The Young Spinoza: A Metaphysician in the Making by Yitzhak Y. MelamedThe Young Spinoza: A Metaphysician in the Making by Yitzhak Y. Melamed

The Young Spinoza: A Metaphysician in the Making

EditorYitzhak Y. Melamed

Paperback | April 13, 2015

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Ex nihilo nihil fit. Philosophy, especially great philosophy, does not appear out of the blue. In the current volume, a team of top scholars - both up-and-coming and established - attempts to trace the philosophical development of one of the greatest philosophers of all time. Featuring twentynew essays and an introduction, it is the first attempt of its kind in English and its appearance coincides with the recent surge of interest in Spinoza in Anglo-American philosophy.Spinoza's fame-or notoriety-is due primarily to his posthumously published magnum opus, the Ethics, and, to a lesser extent, to the 1670 Theological-Political Treatise. Few readers take the time to study his early works carefully. If they do, they are likely to encounter some surprising claims,which often diverge from, or even utterly contradict, the doctrines of the Ethics. Consider just a few of these assertions: that God acts from absolute freedom of will, that God is a whole, that there are no modes in God, that extension is divisible and hence cannot be an attribute of God, and thatthe intellectual and corporeal substances are modes in relation to God. Yet, though these claims reveal some tension between the early works and the Ethics, there is also a clear continuity between them.Spinoza wrote the Ethics over a long period of time, which spanned most of his philosophical career. The dates of the early drafts of the Ethics seem to overlap with the assumed dates of the composition of the Treatise on the Emendation of the Intellect and the Short Treatise on God, Man, and HisWell Being and precede the publication of Spinoza's 1663 book on Descartes' Principles of Philosophy. For this reason, a study of Spinoza's early works (and correspondence) can illuminate the nature of the problems Spinoza addresses in the Ethics, insofar as the views expressed in the early workshelp us reconstruct the development and genealogy of the Ethics. Indeed, if we keep in mind the common dictum "nothing comes from nothing" - which Spinoza frequently cites and appeals to - it is clear that great works like the Ethics do not appear ex nihilo. In light of the preeminence and majestyof the Ethics, it is difficult to study the early works without having the Ethics in sight. Still, we would venture to say that the value of Spinoza's early works is not at all limited to their being stations on the road leading to the Ethics. A teleological attitude of such a sort would celebratethe works of the "mature Spinoza" at the expense of the early works. However, we have no reason to assume that on all issues the views of the Ethics are better argued, developed, and motivated than those of the early works. In other words, we should keep our minds open to the possibility that onsome issues the early works might contain better analysis and argumentation than the Ethics.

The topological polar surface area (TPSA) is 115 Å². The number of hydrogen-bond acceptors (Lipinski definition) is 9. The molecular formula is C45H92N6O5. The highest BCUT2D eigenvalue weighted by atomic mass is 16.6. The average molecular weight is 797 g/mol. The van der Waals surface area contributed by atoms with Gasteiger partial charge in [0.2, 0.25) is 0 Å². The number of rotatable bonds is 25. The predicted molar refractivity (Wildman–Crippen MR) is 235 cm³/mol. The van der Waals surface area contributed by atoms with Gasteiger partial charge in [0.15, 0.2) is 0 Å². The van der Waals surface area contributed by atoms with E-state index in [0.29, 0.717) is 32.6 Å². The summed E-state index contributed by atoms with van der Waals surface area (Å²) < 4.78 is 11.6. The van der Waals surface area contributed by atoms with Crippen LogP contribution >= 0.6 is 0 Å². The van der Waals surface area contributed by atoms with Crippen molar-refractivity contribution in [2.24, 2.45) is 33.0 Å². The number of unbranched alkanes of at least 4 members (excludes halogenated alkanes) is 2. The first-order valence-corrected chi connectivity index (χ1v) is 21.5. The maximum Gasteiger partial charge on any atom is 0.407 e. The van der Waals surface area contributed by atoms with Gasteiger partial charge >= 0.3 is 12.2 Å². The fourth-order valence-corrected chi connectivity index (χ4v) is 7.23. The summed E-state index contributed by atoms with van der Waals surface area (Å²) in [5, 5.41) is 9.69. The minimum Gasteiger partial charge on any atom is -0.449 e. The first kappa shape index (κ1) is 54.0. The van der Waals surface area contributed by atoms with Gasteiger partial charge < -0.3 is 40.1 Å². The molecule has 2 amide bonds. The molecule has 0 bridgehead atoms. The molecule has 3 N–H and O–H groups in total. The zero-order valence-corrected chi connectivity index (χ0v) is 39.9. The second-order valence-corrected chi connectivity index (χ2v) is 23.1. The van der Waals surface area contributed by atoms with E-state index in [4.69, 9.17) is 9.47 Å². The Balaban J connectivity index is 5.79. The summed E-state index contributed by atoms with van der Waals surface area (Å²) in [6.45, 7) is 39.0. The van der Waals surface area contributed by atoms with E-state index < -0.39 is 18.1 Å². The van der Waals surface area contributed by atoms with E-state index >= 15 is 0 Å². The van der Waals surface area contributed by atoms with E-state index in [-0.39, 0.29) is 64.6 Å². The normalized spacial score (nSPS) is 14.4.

Yitzhak Y. Melamed is a Professor of Philosophy at Johns Hopkins University. He is the author of Spinoza's Metaphysics (OUP, 2013), and co-editor of Spinoza's Theological Political Treatise: A Critical Guide (2011), and of Spinoza and German Idealism ( 2012).
Title:The Young Spinoza: A Metaphysician in the MakingFormat:PaperbackDimensions:384 pages, 9.21 × 6.1 × 1.18 inPublished:April 13, 2015Publisher:Oxford University PressLanguage:English

The following ISBNs are associated with this title:

ISBN - 10:0199971668

ISBN - 13:9780199971664

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Table of Contents

ContributorsAbbreviationsIntroduction1. Edwin Curley: Spinoza's Lost Defense2. Filippo Mignini: Fictio / Verziering (e) in Spinoza's Early Writings3. Alan Nelson: The Problem of True Ideas in Spinoza's Treatise on the Emendation of the Intellect4. John Morrison: Truth in Spinoza's Treatise on the Emendation of the Intellect5. Michael LeBuffe: Spinoza's Rules of Living6. Mogens Laerke: Leibniz on Spinoza's Tractatus de Intellectus Emendatione7. Daniel Garber: Spinoza's Cartesian Dualism in the Korte Verhandeling8. Colin Marshall: Reason in the Short Treatise9. Russ Leo: Spinoza's Calvin: Reformed Theology in the Korte Verhandeling10. John Carriero: Spinoza, the Will, and the Ontology of Power11. Valtteri Viljanen: Spinoza's Essentialism in the Short Treatise12. Frederic Manzini: When was Spinoza not Young any More?13. Tad M.Schmaltz: Spinoza on Eternity and Duration: the 1663 Connection14. Karlolina Hbner: Spinoza on Negation, Mind-Dependence and the Reality of the Finite15. Oded Schechter: Temporalities and Kinds of Cognition in the Treatise on the Emendation of the Intellect, the Short Treatise, and the Ethics16. Samuel Newlands: Spinoza's Early Anti-Abstractionism17. Yitzhak Y. Melamed: A Glimpse into Spinoza's Metaphysical Laboratory: The Development of the Concepts of Substance and Attribute18. Ursula Renz: From the Passive to the Active Intellect19. John Brandau: Degrees of Essence and Perfection in Spinoza20. Pina Totaro: The Young Spinoza and the Vatican Manuscript of Spinoza's EthicsBibliographyIndex